Mike who travels back and forth to Nairobi every week decided to ride back with us on the bus. He knew a shorter path to Nairobi which directed us through a long dirt road. We got back to the main road and Fred our driver took us to the bank to exchange dollars for shillings. We headed out on the main road and stopped at a gas station to use the rest rooms. While there, a soldier with a rifle approached the bus and started to yell at Lorna claiming she took a photograph of him. He held the rifle behind him. She stated that she did not take a photograph of him but he was adamant. His superior officer came outside from the newly constructed gas station and spoke with Fred. I am not sure what they talked about but we noted that another soldier was on a cell phone during the conversation. We pulled out of the gas station and headed to the main road. Approximately 10 minutes down the road was a road block. Now, normally the police officers would allow private excursion vehicles free passage, knowing that they had tourists, missionaries or governmental visitors occupying the vehicles. This had been the case with every single road block we came across throughout our journeys. This time was different. The police officer spoke with Jeff and they exchanged words. He then came around and sat in the passenger seat of the bus next to James. He instructed Fred to drive the vehicle to the police station in the nearby town of Thika.
We were appalled. The officers at the road block reported that we were speeding and that we had to go to the police station to go before the commandant. They had clocked the bus going 90 kilometer per hour vs. 80 kilometers per hour (approximately 6 miles over the limit). According to our driver, the bus is programmed not to exceed 80 kilometers per hour. Fred adamantly insisted that he was not speeding. The police officers were officious in their approach and despite our efforts they proceeded to confiscate the bus. We communicated with our contact for the secret police; Mr. Kabando, Member of Parliament; and the US embassy and they were not able to reverse the decision. The US embassy called the commandant office and they concluded that the bus needed to stay in Thika so that the governor, the device used to prevent speeding, could be checked by a technician.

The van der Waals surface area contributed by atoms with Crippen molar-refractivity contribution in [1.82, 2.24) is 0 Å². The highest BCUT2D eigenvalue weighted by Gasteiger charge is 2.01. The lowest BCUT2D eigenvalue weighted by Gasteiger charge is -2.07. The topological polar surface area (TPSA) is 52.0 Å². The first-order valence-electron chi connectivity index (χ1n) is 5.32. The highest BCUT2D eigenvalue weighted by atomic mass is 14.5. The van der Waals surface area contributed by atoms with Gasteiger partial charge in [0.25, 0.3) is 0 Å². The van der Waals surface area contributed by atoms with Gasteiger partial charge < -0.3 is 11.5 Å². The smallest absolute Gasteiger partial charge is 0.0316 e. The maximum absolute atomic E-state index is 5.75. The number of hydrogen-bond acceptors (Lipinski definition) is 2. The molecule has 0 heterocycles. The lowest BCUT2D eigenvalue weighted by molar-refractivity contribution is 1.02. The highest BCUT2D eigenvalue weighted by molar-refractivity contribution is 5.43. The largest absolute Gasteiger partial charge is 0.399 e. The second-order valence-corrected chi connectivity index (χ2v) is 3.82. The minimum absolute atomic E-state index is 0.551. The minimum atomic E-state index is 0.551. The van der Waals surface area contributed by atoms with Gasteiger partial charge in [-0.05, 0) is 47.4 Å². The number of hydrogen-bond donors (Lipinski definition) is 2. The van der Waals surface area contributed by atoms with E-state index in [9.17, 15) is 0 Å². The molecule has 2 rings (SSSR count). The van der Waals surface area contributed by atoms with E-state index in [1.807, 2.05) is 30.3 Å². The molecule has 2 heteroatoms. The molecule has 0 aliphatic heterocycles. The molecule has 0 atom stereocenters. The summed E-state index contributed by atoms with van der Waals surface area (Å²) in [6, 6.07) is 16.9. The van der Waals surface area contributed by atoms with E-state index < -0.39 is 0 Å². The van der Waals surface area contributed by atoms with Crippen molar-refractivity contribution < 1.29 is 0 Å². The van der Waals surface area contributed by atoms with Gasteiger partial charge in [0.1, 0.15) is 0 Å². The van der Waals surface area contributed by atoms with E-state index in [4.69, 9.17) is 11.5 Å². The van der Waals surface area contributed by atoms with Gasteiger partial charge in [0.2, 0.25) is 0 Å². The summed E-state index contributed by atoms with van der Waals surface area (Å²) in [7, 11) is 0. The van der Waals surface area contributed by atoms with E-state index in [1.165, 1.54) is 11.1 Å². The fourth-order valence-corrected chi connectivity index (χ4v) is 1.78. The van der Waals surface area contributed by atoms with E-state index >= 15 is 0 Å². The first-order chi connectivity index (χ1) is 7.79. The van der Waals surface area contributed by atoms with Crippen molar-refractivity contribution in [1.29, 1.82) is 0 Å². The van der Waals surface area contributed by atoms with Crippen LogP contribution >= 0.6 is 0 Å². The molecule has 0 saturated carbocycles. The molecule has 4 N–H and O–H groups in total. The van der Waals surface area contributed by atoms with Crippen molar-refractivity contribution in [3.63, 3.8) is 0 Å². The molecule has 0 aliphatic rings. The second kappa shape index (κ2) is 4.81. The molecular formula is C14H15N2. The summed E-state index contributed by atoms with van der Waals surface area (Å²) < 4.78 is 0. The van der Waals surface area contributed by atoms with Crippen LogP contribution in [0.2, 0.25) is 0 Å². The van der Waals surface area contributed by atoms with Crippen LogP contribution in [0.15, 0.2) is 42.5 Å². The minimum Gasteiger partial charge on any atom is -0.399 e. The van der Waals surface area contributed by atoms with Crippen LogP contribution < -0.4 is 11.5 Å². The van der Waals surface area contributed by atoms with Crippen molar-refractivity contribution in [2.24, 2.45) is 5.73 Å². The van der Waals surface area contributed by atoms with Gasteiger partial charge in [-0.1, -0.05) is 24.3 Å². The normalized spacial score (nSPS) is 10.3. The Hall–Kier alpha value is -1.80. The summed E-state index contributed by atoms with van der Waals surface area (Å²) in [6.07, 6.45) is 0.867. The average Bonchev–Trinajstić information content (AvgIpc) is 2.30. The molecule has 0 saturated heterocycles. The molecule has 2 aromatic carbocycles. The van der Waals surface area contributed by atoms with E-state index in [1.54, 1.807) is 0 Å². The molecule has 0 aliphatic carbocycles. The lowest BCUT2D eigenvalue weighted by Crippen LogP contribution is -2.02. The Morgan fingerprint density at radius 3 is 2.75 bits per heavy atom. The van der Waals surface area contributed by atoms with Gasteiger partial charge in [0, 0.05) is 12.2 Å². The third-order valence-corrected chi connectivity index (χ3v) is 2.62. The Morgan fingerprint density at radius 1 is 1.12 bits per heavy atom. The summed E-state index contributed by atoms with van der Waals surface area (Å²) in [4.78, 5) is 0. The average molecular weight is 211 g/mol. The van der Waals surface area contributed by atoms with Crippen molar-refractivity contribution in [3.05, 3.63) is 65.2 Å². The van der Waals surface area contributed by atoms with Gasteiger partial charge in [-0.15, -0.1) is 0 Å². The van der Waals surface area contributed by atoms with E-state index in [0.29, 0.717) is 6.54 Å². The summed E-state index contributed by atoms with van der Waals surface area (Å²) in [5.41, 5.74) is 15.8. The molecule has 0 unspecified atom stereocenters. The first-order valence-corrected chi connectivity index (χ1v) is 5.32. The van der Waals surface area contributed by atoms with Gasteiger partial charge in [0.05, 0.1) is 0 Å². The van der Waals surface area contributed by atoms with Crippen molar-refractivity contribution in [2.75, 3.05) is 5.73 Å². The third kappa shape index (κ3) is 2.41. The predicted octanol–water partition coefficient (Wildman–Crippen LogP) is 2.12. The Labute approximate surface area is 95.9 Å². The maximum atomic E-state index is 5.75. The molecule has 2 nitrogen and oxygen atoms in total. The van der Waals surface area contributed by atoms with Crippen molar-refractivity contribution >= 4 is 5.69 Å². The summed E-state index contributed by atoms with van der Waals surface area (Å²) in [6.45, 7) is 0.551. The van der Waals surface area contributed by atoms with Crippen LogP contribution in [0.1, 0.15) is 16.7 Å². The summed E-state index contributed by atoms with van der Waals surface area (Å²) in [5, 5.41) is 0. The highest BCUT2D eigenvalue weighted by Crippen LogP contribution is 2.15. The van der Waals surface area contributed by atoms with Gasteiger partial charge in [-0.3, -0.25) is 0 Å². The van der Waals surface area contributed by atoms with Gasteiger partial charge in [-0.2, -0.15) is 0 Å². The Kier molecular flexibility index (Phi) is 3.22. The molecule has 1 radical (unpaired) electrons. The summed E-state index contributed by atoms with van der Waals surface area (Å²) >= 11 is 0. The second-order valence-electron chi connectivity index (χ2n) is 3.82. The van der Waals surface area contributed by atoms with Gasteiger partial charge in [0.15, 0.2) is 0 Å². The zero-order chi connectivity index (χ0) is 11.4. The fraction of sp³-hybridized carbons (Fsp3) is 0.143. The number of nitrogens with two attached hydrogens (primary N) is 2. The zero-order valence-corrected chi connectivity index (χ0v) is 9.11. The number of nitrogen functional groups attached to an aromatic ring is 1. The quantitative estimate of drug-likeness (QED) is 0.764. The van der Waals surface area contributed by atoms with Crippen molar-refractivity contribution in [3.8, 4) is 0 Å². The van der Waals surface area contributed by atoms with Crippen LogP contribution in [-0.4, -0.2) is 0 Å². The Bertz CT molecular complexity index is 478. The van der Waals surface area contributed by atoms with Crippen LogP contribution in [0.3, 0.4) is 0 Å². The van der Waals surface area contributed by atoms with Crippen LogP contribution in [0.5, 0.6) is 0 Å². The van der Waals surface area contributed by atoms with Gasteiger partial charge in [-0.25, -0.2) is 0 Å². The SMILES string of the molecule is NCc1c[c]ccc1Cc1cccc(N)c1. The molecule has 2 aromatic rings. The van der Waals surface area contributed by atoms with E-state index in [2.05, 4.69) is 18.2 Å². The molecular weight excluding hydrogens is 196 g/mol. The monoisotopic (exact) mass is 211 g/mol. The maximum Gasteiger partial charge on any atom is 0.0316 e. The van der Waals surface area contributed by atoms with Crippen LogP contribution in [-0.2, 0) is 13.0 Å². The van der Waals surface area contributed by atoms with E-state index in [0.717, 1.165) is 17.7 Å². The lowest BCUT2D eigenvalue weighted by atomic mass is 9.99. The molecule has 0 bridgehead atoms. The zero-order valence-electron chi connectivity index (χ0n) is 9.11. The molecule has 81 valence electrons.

Geoffrey arranged for small van to pick us up from Thika. We were detained for 4 hours and lost the balance of the evening. We got back to Nairobi at approximately 10:00 p.m. frustrated and exhausted. Carol and Teresia had prepared dinner for us at Homecare retreat. We ate and retired for the evening.
Reflecting on the day I realized that the devil tried to steal our joy by creating this unfortunate incident with the police. But our enthusiasm to help the people of Kenya is not deterred. In the 4 and ½ day of medical clinic we treated a total number of 670 patients and truly had an impact on their lives. We left the remaining medications with the Muthuthini and Nyakahuho dispensaries with the direction to not charge the patients for anything that we had left.
The night before our departure a close friend of Lorna and Howard Simmonds’s restaurant owner Salomie, threw us a dinner party at her restaurant. She invited about 20 people, including business owners, pharmacists and US diplomats. They gave Howard the floor and then he invited me to speak about our experience. I introduced the team and discussed our Kenyan adventure. We had a wonderful evening with grilled meats, salads and desserts. They thanked us for the Picture of Health Foundation mission and vowed to help us during our next trip to Kenya.
The following morning we got up at 4:00 a.m. and got ready to leave the country. We arrived at the Airport at 6:00am for an 8:00am departure. The plane ride was filled with moments of reflection on the wonderful journey we had just experienced. The entire team reflected on the richness of the experience.
That is what it is all about, the joy of helping others.